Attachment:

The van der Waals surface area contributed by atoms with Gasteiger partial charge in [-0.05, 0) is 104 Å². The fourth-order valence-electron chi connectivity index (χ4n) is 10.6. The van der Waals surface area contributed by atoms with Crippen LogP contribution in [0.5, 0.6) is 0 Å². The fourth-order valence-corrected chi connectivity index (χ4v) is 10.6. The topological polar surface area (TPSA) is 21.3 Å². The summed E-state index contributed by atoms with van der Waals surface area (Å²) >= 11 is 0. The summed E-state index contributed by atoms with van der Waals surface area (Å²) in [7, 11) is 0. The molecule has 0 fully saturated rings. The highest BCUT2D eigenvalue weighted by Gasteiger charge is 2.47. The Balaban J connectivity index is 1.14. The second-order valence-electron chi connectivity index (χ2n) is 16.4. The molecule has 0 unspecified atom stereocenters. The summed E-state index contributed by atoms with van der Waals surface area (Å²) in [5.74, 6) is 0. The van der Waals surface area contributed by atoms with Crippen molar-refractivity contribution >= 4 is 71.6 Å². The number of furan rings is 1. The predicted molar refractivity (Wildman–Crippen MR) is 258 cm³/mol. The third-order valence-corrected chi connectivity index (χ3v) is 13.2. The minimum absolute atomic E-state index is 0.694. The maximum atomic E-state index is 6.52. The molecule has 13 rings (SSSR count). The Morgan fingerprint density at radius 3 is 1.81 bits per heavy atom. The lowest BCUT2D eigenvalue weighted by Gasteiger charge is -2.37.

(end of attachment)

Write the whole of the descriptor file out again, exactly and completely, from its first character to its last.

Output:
The van der Waals surface area contributed by atoms with Gasteiger partial charge in [-0.05, 0) is 104 Å². The fourth-order valence-electron chi connectivity index (χ4n) is 10.6. The van der Waals surface area contributed by atoms with Crippen LogP contribution in [0.5, 0.6) is 0 Å². The fourth-order valence-corrected chi connectivity index (χ4v) is 10.6. The topological polar surface area (TPSA) is 21.3 Å². The summed E-state index contributed by atoms with van der Waals surface area (Å²) >= 11 is 0. The summed E-state index contributed by atoms with van der Waals surface area (Å²) in [7, 11) is 0. The molecule has 0 fully saturated rings. The highest BCUT2D eigenvalue weighted by Gasteiger charge is 2.47. The Balaban J connectivity index is 1.14. The second-order valence-electron chi connectivity index (χ2n) is 16.4. The molecule has 0 unspecified atom stereocenters. The summed E-state index contributed by atoms with van der Waals surface area (Å²) in [5.74, 6) is 0. The van der Waals surface area contributed by atoms with Crippen molar-refractivity contribution >= 4 is 71.6 Å². The number of furan rings is 1. The predicted molar refractivity (Wildman–Crippen MR) is 258 cm³/mol. The third-order valence-corrected chi connectivity index (χ3v) is 13.2. The minimum absolute atomic E-state index is 0.694. The maximum atomic E-state index is 6.52. The molecule has 13 rings (SSSR count). The Morgan fingerprint density at radius 3 is 1.81 bits per heavy atom. The lowest BCUT2D eigenvalue weighted by Gasteiger charge is -2.37.